Godot follows a balanced performance philosophy. In the performance world, there are always trade-offs, which consist of trading speed for usability and flexibility. Some practical examples of this are:
Rendering large amounts of objects efficiently is easy, but when a large scene must be rendered, it can become inefficient. To solve this, visibility computation must be added to the rendering. This makes rendering less efficient, but at the same time, fewer objects are rendered. Therefore, the overall rendering efficiency is improved.
Configuring the properties of every material for every object that needs to be rendered is also slow. To solve this, objects are sorted by material to reduce the costs. At the same time, sorting has a cost.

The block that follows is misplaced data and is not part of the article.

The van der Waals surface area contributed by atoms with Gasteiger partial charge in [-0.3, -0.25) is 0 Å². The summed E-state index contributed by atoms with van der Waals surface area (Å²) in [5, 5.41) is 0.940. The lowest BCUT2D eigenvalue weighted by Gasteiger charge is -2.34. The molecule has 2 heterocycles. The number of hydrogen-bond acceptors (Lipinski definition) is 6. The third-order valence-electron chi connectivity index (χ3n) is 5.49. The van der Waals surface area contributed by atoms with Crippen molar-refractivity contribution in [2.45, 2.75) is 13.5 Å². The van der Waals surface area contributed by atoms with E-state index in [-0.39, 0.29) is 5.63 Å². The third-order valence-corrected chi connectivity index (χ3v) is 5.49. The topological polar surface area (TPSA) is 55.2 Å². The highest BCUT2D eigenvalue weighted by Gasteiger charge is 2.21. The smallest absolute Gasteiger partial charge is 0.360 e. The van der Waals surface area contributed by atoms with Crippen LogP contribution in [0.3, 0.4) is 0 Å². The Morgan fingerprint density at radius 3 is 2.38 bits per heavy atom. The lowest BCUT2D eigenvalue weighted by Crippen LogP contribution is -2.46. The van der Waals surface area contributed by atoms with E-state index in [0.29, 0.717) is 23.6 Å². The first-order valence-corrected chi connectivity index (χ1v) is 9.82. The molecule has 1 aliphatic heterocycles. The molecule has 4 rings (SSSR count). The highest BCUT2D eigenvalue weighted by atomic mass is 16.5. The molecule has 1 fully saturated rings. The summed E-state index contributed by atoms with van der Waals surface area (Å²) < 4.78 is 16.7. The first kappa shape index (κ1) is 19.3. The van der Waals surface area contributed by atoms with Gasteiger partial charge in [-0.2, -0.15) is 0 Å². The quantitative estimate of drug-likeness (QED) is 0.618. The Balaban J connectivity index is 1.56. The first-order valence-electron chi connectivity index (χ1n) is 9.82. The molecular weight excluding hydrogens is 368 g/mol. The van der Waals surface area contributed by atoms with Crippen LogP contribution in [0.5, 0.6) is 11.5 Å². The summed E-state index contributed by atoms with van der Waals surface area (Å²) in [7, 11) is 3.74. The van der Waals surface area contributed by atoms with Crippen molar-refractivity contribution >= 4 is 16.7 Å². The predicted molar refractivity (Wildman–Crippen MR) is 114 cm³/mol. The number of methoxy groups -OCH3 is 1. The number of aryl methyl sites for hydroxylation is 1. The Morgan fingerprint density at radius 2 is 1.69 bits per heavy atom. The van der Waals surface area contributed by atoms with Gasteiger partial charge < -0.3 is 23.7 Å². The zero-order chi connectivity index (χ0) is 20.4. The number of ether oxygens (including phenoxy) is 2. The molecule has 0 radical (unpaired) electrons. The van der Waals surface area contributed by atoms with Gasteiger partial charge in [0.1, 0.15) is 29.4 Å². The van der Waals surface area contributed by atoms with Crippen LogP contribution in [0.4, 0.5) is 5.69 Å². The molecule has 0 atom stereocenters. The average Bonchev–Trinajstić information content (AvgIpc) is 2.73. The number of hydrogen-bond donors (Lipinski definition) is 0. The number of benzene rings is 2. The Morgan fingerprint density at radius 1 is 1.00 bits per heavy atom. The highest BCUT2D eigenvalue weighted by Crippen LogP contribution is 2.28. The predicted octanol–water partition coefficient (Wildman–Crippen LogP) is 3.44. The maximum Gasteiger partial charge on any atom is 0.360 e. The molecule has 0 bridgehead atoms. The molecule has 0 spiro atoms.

In 3D physics, a similar situation happens. The best algorithms to handle large amounts of physics objects (such as SAP) are slow at insertion/removal of objects and raycasting. Algorithms that allow faster insertion and removal, as well as raycasting, will not be able to handle as many active objects.
And there are many more examples of this! Game engines strive to be general-purpose in nature. Balanced algorithms are always favored over algorithms that might be fast in some situations and slow in others, or algorithms that are fast but are more difficult to use.
Godot is not an exception to this. While it is designed to have backends swappable for different algorithms, the default backends prioritize balance and flexibility over performance.
With this clear, the aim of this tutorial section is to explain how to get the maximum performance out of Godot. While the tutorials can be read in any order, it is a good idea to start from General optimization tips.